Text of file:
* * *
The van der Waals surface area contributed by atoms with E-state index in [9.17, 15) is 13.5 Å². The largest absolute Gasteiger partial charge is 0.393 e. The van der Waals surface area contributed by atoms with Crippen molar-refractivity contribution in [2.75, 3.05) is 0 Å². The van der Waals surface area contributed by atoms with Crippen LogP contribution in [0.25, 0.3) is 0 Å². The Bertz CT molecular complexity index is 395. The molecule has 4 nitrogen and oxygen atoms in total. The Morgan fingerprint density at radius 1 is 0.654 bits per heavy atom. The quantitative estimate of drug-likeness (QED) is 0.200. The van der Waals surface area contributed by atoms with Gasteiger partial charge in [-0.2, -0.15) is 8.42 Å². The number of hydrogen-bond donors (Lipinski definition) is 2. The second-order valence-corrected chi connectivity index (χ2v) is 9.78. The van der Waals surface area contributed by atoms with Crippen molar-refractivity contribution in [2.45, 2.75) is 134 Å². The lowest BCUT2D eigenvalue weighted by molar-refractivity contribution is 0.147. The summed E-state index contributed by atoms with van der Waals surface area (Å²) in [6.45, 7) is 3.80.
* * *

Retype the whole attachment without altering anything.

The van der Waals surface area contributed by atoms with E-state index in [9.17, 15) is 13.5 Å². The largest absolute Gasteiger partial charge is 0.393 e. The van der Waals surface area contributed by atoms with Crippen molar-refractivity contribution in [2.75, 3.05) is 0 Å². The van der Waals surface area contributed by atoms with Crippen LogP contribution in [0.25, 0.3) is 0 Å². The Bertz CT molecular complexity index is 395. The molecule has 4 nitrogen and oxygen atoms in total. The Morgan fingerprint density at radius 1 is 0.654 bits per heavy atom. The quantitative estimate of drug-likeness (QED) is 0.200. The van der Waals surface area contributed by atoms with Gasteiger partial charge in [-0.2, -0.15) is 8.42 Å². The number of hydrogen-bond donors (Lipinski definition) is 2. The second-order valence-corrected chi connectivity index (χ2v) is 9.78. The van der Waals surface area contributed by atoms with Crippen molar-refractivity contribution in [2.45, 2.75) is 134 Å². The lowest BCUT2D eigenvalue weighted by molar-refractivity contribution is 0.147. The summed E-state index contributed by atoms with van der Waals surface area (Å²) in [6.45, 7) is 3.80.